Thursday, March 23, 2017

RIP Tomás Milián

Tomas Milian has died

The actor had just turned 84 years old. Best known for playing Sergio Marazzi, said "Er Rubbish"

La Stampa

He died yesterday in Miami, Florida, Tomas Milian stage name of Tomás Quintín Rodríguez Milián. The actor was born in Cuba, near Havana, March 3, 1933. He lived for many years in the U.S. but was best known in Italy where, despite having worked with artists such as Lattuada, Visconti or Maselli, was primarily remembered for his participation in westerns and detective films where he impersonated the inspector Nico Giraldi and the dishonest Sergio Marazzi, called "Er Rubbish".


Tomas Milian is growing in the small village of Cutono near Havana. The family was part of the rich Catholic bourgeoisie. His father was the general Emiliano Rodríguez, in service to the dictator Gerardo Machado. His mother was the niece of a Havana Cardinal.

At 16 Tomas decided to become a professional singer. So, he finished high school, leaving Cuba and left for Florida. He chose Miami and enrolled at the Academy Theatre. In 1958, at age 25, he moved to New York. He attended the Actor's Studio founded by Elia Kazan (and then directed by Lee Strasberg). Meanwhile working as a dishwasher, gas station attendant, parking valet: anything to stay alive as he tried to become an actor. Simultaneously he perfects his English, commitment which allows him to hone his acting skills and earned him an engagement on Broadway. Starting with some minor productions, which are worth the attention of NBC, who were looking for new faces for a television series called Decoy (1957- 58). Directed by Michael Gordon, it is his springboard.


Tomas Milian, at the end of the fifties, he was noticed by the French film director Jean Cocteau, who gives him his debut at the Festival of Two Worlds in Spoleto (with the pantomime Le Poète et la Muse, directed by Franco Zeffirelli). And that's where the actor's life is bound to Italy. Milian began working with directors like Michelangelo Antonioni and Bernardo Bertolucci. So, he moved to Italy (getting citizenship in 1969)

Milian returns to the theater in the following years, but he intendeds to establish himself as a film performer reciting during 40 years of activity over a hundred titles, mostly made in Italy. It is in the cinema that he immediately takes the name Tomas Milian.

He made his Italian debut with “La notte brava” (1959) by Mauro Bolognini, quickly establishing itself as one of the most gifted actors of his generation. “Ne I delfini”, by Maselli was made the following year, Milian plays effectively the cynical Alberto De Matteis, intended for marriage to his Fedora girlfriend (Claudia Cardinale). Milian returns to be directed by Bolognini who entrusted him with the role of Edward, the cousin of the protagonist (played by Marcello Mastroianni) in “The bell'Antonio” (1960). With Milian intelligence moves away from the role of the young and rich bourgeois who was in danger of becoming a cliché for him, providing other demonstrations of his talent and the ability to adapt with flexibility to different parts.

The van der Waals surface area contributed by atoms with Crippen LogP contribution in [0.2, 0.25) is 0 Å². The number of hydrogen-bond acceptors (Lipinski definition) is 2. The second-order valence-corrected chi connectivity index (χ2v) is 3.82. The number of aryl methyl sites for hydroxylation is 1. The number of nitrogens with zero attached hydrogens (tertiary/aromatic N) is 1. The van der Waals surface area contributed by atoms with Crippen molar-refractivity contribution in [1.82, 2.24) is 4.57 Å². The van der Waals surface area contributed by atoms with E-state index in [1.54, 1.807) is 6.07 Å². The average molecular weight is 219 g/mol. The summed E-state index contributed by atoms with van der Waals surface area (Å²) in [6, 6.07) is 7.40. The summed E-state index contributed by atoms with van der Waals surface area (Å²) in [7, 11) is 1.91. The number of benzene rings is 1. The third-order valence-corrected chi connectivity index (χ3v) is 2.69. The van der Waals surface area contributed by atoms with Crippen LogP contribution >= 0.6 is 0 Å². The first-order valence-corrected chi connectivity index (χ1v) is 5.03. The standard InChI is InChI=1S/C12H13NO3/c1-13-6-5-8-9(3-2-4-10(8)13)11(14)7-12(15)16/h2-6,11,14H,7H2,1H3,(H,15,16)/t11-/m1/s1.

In fact, a year later we find him in “The Unexpected” by Alberto Lattuada, and “Giorno per giorno disperatamente” by Alfredo Giannetti, in which he shows his skills as a schizophrenic. In that period Milian is called by some of the most interesting actor by directors who appreciate his talents. His filmography is enriched with titles such as “La banda Casaroli” by Florestan Vancini, Il lavoro, by Visconti an episode of the collective film “Boccaccio '70”. Here Milian gives life to the arid and mean Count Ottavio, the unfaithful husband of the beautiful Dolls (Romy Schneider). The collaboration with Francesco Maselli is raised with “Gli indifferenti” (1964) in the role of unrealistic Michele, an interpretation, which earned him the award "Cinema and Literature" in Agrigento.

MILIAN, Tomas (Tomás Quintín Rodríguez Milián)
Born: 3/3/1933, Cutono, Cuba
Died: 3/22/2017, Miami, Florida, U.S.A.

Tomas Milian’s westerns: - actor
The Big Gundown – 1966 (Manuel 'Cuchillo' Sanchez)
Django Kill... If You Live, Shoot! - 1966 (Barney Bunton /The Stranger/Django)
Death Sentence – 1967 (O’Hara)
Face to Face – 1967 (Solomon 'Beauregard' Bennet)
The Ugly Ones – 1967 (José Gómez)
Blood and Guns – 1968 (Jesus Maria “Tepepa” Moran)
Run, Man, Run - 1968 (Manuel 'Cuchillo' Sanchez)
Compañeros! – 1970 (El Vasco)
Life Is Tough, Eh Providence? - 1972 (Provvidenza/Providence)
Sonny and Jed – 1972 (Jed Trigado)
Another Try, Eh Providence? - 1973 (Provvidenza/Providence)
Four of the Apocalypse - 1975 (Chaco)
The White, the Yellow, the Black – 1975 (Sakura)

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